Book Buying Instructions from God

Some very nice things that have been written about Killing the Buddha editor Jeff Sharlet’s new book, Sweet Heaven When I Die. You should probably buy it if you don’t want to piss off God. Also, if you want to piss off God? Same deal. This book goes both ways.

“The book belongs to the tradition of long-form, narrative journalism best exemplified by writers such as Joan Didion, John McPhee, Norman Mailer and Sharlet’s contemporary David Samuels. Sharlet deserves a place alongside such masters, for he has emerged as a master investigative stylist and one of the shrewdest commentators on religion’s underexplored realms.”

–Michael Washburn, The Washington Post

“For Sharlet, the story of American religion is not a polarized one of fundamentalists vs. secularists. It’s a vast landscape, and each essay in his remarkable new collection of literary journalism explores a different crag or cranny of it…. There’s no better guide to this ‘country in between.’”

–Brook Wilensky-Lanford, The Boston Globe

“Superb… Compelling…  Stunning… A fine book, by a deeply thoughtful writer.”

–Steve Yarbrough, The Oregonian

“A Must-Read…. Brilliant portraits of the religious fringe… fleshed out in lush three-dimensional detail—a lifetime in a dozen pages, a biography distilled to its purest elements…. Sharlet impresses with his ability to mine the common humanity that lingers in even the most radically minded thinkers.”

The Daily Beast

“Sharp and intimate.”

Rolling Stone

“All I had to do was open to the first lines of  ‘Sweet Fuck All, Colorado’: ‘When I was eighteen I fell hard for the state of Colorado as embodied by a woman with long honey blond hair and speckled green eyes, who drank wine from a coffee mug and whiskey from the bottle.’

The Paris Review, Staff Pick

“The characters in Sweet Heaven When I Die are rough, unfulfilled, often doomed. But that’s what makes this collection so strong, so human. We always suspect that by the end, they will be betrayed by their beliefs, will be disillusioned or destroyed. But failure doesn’t make belief meaningless. It may be the only thing that gives faith meaning at all.”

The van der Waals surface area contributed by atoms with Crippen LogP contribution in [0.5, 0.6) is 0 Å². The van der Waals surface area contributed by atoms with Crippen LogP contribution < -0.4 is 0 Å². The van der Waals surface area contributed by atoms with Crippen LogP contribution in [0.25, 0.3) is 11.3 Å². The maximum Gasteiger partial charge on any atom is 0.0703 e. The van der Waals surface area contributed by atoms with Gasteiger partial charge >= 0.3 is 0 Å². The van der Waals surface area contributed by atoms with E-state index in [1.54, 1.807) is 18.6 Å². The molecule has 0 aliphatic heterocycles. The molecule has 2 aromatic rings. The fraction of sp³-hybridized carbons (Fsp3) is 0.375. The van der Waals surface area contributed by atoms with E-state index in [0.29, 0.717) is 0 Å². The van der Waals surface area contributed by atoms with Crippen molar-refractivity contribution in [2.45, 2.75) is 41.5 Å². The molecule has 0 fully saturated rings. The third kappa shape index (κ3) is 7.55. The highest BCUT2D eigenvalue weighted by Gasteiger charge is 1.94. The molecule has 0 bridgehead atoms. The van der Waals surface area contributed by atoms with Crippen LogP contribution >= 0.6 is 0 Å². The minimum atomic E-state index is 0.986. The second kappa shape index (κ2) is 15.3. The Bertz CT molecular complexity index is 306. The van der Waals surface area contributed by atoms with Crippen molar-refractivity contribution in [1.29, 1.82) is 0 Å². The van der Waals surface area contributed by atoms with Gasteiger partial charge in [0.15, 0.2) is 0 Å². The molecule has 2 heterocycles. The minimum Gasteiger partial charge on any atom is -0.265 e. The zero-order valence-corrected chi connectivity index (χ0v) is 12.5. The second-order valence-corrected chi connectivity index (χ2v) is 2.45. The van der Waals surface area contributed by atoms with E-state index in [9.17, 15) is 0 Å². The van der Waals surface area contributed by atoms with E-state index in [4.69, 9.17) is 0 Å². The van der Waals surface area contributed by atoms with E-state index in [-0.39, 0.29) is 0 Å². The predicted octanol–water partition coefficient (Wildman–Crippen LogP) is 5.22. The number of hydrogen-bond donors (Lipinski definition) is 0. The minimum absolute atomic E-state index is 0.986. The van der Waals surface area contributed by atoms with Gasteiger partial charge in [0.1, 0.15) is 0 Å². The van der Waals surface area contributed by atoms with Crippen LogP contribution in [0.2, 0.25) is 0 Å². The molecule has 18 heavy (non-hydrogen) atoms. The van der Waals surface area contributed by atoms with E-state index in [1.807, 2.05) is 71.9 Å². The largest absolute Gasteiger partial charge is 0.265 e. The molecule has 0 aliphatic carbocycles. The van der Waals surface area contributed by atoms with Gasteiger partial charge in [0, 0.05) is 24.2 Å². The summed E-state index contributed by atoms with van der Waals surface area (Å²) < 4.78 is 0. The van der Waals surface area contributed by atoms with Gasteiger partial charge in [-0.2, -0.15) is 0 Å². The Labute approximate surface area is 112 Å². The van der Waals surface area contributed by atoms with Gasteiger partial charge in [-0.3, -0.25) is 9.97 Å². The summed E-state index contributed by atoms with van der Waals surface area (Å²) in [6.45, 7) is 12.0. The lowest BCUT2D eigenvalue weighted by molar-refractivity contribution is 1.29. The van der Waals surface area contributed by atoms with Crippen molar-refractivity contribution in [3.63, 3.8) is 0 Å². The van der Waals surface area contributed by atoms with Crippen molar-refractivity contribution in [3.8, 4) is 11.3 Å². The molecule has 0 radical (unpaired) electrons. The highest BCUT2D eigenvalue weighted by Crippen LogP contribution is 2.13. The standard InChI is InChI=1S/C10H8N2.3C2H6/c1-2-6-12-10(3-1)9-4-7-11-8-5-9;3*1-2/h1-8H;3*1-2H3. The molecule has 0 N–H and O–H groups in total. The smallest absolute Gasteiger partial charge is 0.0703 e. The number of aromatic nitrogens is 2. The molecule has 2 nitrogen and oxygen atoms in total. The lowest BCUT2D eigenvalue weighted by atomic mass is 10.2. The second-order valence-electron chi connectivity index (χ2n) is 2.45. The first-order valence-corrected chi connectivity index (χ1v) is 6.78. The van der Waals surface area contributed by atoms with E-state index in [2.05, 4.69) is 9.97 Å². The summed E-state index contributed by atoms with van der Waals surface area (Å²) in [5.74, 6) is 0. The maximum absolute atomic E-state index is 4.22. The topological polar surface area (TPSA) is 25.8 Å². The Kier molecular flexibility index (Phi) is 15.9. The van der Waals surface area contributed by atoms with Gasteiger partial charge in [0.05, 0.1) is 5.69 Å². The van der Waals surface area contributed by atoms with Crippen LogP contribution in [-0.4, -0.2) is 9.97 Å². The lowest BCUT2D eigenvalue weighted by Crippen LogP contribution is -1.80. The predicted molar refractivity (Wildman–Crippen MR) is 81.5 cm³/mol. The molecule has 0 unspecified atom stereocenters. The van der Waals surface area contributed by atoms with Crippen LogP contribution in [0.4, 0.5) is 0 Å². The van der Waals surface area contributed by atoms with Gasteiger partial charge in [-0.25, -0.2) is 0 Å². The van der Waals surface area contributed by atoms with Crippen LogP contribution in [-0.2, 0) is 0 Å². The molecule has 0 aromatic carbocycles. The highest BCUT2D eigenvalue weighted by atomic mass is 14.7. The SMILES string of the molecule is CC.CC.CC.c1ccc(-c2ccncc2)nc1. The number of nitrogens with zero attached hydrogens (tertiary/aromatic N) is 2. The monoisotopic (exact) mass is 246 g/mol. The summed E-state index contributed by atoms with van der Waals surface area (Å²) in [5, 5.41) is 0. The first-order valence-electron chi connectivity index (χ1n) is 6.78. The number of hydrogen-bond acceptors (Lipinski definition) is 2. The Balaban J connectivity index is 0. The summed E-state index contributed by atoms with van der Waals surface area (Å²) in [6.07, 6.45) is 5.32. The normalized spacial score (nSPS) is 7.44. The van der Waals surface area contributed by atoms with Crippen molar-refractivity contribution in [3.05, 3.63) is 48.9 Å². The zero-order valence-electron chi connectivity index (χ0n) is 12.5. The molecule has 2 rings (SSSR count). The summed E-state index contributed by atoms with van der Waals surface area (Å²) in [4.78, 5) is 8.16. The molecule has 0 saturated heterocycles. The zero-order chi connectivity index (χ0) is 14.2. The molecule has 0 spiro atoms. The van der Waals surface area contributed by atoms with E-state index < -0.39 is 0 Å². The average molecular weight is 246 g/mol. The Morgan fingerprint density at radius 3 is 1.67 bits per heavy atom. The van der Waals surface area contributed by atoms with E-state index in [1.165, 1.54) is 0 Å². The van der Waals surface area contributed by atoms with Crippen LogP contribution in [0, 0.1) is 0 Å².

–Eric Scott, Kansas City Star

“[A] collection of beautifully written narratives… Sharlet’s previous works have incisively critiqued fundamentalism and American power; Sweet Heaven is equally thoughtful, but tender, acknowledging that between the extremes of snake handlers and nihilists, most of us wander through life groping for meaning, with consolation that in the act of finding, we too, may be found.”

–Lisa Sorg, Durham, NC Independent

“A collection of powerful, moody, hopeful, sad, unsettling and even uplifting essays into the deepest realms of truth, belief, hope, and the blues.”

Lebanon, NH Valley News

“[Sharlet] uses his gift for clear, resonant prose to slowly unravel each subject…. Rich and intriguing reading.”


“In the end, [Sharlet] says, it’s in not knowing the ultimate answers, in leaving ourselves open to the possibility of change, that we can continue to draw hope…. Call it narrative journalism or creative nonfiction, Jeff Sharlet’s collection of feature-length pieces demonstrates his mastery of the form.”

–Ron Hogan, Shelf Awareness

“In every wonderfully told, intimate, (auto-)biographical detail, we learn something of more wide-ranging significance. Perhaps we learn a bit about how to die and how to live. At the very least, we learn a lot about the religious field in America…. The Swiss theologian Karl Barth, much like Cornel West after him, drew from Christianity’s concept of love a model of “protest against the course of the world,” a way of being ethical in a world mired in injustice. Sharlet searches for such pockets of love-as-protest that persist in unlikely places in America—from personal relationships in the heartland to radical politics in New York City. It is rewarding to join him on this search.’
–John D. Boy, The Immanent Frame / Social Science Research Council

“A fascinating collection of essays… outstanding, at both reportorial and literary levels…. Strongly recommended.”

Scholars & Rogues

“[Sharlet’s] quest is personal, and Sweet Heaven is richer for it: infused with both his searching and his skepticism, the collection is documentary journalism with a hint of poetry. Recommended.“

New City Lit

“Part reporter, part prophet, Jeff Sharlet is an American visionary in the lineage that runs from Twain to Robinson Jeffers to Sam Shepard and Joan Didion. In Sweet Heaven When I Die, he scours the desert margins of our culture, politics, and religion, training his eye on outlaws, anarchists, fanatics, and saints. In this way, he reveals the unexpected shape of our nation’s center, which is to say, our heart.”

–Peter Trachtenberg, author of 7 Tattoos and The Book of Calamities